myself as a translator, with no elevator speech, I could sense a brush-off coming. But when I led with, ‘I make texts sing,’ people were curious and started asking questions,” she said.
Practice, Practice, Practice
Say your elevator speech aloud until you can deliver it comfortably in any situation. There are plenty of opportunities to practice: with a friend, a family member, the dog; in your car on the way to a networking event; in the shower; while you cook dinner; during a stroll in the park. Peter Baldwin recommends practicing your elevator speech “until you own it.” Getting your mouth around it helps you get comfortable, and makes it easy to recognize anything that feels wrong. “I always practice mine out loud right before a networking event,” he adds. “You can’t over-practice.”
Tux or Tee?
In many places, it is increasingly common for everyone to be asked to introduce herself to a group at business functions, from chamber of commerce roundtables to women’s breakfasts. In formal situations like these, the elevator speech really is a speech. But in less formal settings—chatting with someone at a conference, for example—speechifying is inappropriate. Worse, it will probably make you feel phony and stupid. In these situations, keep your key points firmly in mind, but work them in as part of the conversation.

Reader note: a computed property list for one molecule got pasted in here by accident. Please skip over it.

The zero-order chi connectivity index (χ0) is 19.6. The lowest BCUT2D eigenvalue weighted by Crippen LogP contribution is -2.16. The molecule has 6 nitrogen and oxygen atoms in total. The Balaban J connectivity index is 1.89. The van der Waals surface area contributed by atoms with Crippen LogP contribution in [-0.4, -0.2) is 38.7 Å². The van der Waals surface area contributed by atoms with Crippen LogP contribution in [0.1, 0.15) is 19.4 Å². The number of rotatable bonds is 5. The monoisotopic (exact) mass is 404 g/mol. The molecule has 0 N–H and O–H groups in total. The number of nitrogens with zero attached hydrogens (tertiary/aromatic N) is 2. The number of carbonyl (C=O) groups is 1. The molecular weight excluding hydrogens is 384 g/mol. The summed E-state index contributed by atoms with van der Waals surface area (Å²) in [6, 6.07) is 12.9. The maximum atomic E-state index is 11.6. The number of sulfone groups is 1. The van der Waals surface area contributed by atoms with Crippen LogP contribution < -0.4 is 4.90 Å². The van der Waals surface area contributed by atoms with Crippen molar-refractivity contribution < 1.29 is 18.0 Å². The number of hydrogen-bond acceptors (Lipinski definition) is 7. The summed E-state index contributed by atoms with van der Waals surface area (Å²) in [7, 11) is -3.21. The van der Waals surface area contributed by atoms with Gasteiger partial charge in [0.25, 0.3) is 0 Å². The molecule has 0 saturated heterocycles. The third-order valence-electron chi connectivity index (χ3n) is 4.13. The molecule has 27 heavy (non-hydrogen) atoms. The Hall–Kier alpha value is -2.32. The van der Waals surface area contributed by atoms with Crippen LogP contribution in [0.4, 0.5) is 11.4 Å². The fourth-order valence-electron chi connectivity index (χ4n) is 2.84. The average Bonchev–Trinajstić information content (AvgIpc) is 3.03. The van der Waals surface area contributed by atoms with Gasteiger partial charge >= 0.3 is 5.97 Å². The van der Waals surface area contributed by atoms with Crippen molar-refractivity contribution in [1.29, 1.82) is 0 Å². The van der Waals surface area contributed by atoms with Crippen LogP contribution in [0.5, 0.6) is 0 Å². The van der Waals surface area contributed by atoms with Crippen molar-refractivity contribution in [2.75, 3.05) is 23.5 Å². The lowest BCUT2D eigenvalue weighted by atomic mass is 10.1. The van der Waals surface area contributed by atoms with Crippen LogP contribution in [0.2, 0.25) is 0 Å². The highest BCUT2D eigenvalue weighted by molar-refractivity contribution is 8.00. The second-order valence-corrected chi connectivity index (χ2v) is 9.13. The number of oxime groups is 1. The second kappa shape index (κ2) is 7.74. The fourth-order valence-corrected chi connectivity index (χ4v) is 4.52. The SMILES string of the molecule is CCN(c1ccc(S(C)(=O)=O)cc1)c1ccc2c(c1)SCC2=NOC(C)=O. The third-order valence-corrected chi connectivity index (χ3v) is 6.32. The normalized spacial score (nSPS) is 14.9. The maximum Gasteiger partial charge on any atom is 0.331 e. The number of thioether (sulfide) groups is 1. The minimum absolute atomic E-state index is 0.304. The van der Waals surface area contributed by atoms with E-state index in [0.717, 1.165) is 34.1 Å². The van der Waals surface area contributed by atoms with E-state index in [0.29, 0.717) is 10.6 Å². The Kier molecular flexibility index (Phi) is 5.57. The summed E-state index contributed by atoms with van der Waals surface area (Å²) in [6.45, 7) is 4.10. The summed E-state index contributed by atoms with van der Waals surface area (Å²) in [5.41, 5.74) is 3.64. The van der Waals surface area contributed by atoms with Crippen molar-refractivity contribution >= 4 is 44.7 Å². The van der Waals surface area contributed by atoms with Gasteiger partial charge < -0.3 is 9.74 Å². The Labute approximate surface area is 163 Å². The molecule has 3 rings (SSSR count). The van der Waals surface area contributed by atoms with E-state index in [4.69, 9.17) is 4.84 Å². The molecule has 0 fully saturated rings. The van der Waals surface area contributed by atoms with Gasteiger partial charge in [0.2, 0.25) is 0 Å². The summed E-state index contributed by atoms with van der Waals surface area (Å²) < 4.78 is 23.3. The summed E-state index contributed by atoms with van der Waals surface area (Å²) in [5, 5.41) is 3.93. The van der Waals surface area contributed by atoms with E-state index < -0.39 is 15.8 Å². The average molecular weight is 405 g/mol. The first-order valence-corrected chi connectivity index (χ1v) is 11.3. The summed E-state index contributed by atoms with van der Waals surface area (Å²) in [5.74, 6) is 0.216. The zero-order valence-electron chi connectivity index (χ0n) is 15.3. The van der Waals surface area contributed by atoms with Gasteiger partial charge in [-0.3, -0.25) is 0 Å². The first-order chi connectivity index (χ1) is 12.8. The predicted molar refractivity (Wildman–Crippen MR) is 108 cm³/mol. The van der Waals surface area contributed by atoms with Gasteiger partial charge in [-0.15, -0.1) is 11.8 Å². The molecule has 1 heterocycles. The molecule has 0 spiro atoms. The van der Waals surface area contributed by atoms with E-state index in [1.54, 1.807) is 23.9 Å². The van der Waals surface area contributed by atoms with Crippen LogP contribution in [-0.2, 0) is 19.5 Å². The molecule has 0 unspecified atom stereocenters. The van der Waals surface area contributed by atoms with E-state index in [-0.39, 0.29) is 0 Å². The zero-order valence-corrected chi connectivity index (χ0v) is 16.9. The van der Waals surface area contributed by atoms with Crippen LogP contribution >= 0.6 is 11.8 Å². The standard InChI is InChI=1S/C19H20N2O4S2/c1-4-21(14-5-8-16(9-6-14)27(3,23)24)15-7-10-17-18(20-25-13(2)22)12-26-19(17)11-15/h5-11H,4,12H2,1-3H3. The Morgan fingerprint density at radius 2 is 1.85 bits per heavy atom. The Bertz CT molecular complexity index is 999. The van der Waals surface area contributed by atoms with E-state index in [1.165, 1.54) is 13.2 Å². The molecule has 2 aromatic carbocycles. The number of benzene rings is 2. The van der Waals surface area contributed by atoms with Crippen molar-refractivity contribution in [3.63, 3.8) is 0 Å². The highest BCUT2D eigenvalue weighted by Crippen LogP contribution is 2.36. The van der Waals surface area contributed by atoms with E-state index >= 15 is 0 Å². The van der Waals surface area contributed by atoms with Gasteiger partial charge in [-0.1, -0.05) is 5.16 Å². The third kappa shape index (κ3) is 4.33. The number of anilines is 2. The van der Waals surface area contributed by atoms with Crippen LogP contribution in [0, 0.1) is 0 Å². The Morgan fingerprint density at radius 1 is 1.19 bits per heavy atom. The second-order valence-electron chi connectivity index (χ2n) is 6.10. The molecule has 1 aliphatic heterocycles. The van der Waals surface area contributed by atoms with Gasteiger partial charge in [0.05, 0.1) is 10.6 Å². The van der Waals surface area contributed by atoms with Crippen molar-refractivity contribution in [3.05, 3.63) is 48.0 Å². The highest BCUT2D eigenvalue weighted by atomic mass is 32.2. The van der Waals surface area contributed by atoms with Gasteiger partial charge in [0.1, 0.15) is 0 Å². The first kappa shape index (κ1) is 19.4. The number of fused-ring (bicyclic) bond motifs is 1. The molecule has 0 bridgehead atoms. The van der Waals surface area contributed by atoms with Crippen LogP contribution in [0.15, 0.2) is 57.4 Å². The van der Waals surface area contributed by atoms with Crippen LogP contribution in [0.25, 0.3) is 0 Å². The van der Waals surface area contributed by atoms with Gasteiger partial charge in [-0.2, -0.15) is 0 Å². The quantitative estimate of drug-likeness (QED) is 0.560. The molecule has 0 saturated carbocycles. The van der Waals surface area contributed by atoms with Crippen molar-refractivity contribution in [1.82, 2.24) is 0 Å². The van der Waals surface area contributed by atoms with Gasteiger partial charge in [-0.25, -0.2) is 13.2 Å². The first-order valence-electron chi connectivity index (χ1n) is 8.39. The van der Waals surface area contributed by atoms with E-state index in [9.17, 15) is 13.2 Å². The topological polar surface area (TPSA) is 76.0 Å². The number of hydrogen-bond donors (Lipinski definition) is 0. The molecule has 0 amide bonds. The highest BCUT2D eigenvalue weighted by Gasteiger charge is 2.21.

Here is a secret I stumbled on about six months ago, which Peter Baldwin confirmed when I interviewed him. In informal settings, the first line of my elevator speech is “Tell me about your business.”
Counterintuitive, I know. The elevator speech is supposed to tell the listener about me and my business, right? Absolutely true: but in an informal setting, asking the other guy about what he does is an easy way to kick off a conversation. And since most linguists are incorrigibly curious, asking a question feels safe and familiar.
Stranger Than Fiction
But what happens if the other person starts talking and you never get a chance to talk about you? Believe it or not, in the six months that I have tried this, not one of the people I have talked to has failed to come back to me—in pretty short order—with the question, “But what do you do?” Then I respond with an informal version of my elevator speech. Peter Baldwin says that he does the same thing, and it always works. People love to talk about themselves, he explains, but when you show genuine interest and curiosity, they reciprocate by asking about you.